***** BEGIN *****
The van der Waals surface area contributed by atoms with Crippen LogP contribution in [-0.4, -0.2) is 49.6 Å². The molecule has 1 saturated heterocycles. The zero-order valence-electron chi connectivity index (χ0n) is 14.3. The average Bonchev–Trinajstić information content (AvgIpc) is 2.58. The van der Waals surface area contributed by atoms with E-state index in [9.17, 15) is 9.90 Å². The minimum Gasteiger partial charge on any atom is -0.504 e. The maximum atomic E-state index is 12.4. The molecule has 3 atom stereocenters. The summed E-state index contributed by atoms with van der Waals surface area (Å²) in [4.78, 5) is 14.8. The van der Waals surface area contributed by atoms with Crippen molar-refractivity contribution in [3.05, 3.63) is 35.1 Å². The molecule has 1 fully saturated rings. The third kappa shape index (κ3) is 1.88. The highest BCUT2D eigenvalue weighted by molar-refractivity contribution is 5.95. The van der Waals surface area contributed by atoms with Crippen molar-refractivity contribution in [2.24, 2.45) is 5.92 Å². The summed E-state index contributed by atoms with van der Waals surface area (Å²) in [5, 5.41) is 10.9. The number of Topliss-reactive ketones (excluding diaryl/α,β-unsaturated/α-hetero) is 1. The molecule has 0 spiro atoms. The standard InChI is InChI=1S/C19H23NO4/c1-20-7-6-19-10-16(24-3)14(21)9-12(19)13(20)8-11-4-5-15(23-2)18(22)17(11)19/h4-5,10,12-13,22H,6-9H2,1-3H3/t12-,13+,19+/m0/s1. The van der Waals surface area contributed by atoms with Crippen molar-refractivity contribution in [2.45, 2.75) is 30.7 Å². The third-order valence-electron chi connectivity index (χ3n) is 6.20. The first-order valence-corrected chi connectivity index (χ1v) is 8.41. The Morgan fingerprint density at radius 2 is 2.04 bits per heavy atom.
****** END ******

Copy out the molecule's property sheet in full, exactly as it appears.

The van der Waals surface area contributed by atoms with Crippen LogP contribution in [-0.4, -0.2) is 49.6 Å². The molecule has 1 saturated heterocycles. The zero-order valence-electron chi connectivity index (χ0n) is 14.3. The average Bonchev–Trinajstić information content (AvgIpc) is 2.58. The van der Waals surface area contributed by atoms with E-state index in [9.17, 15) is 9.90 Å². The minimum Gasteiger partial charge on any atom is -0.504 e. The maximum atomic E-state index is 12.4. The molecule has 3 atom stereocenters. The summed E-state index contributed by atoms with van der Waals surface area (Å²) in [4.78, 5) is 14.8. The van der Waals surface area contributed by atoms with Crippen molar-refractivity contribution in [3.05, 3.63) is 35.1 Å². The molecule has 1 fully saturated rings. The third kappa shape index (κ3) is 1.88. The highest BCUT2D eigenvalue weighted by molar-refractivity contribution is 5.95. The van der Waals surface area contributed by atoms with Crippen molar-refractivity contribution in [2.24, 2.45) is 5.92 Å². The summed E-state index contributed by atoms with van der Waals surface area (Å²) in [5, 5.41) is 10.9. The number of Topliss-reactive ketones (excluding diaryl/α,β-unsaturated/α-hetero) is 1. The molecule has 0 spiro atoms. The standard InChI is InChI=1S/C19H23NO4/c1-20-7-6-19-10-16(24-3)14(21)9-12(19)13(20)8-11-4-5-15(23-2)18(22)17(11)19/h4-5,10,12-13,22H,6-9H2,1-3H3/t12-,13+,19+/m0/s1. The van der Waals surface area contributed by atoms with Crippen molar-refractivity contribution in [2.45, 2.75) is 30.7 Å². The third-order valence-electron chi connectivity index (χ3n) is 6.20. The first-order valence-corrected chi connectivity index (χ1v) is 8.41. The Morgan fingerprint density at radius 2 is 2.04 bits per heavy atom.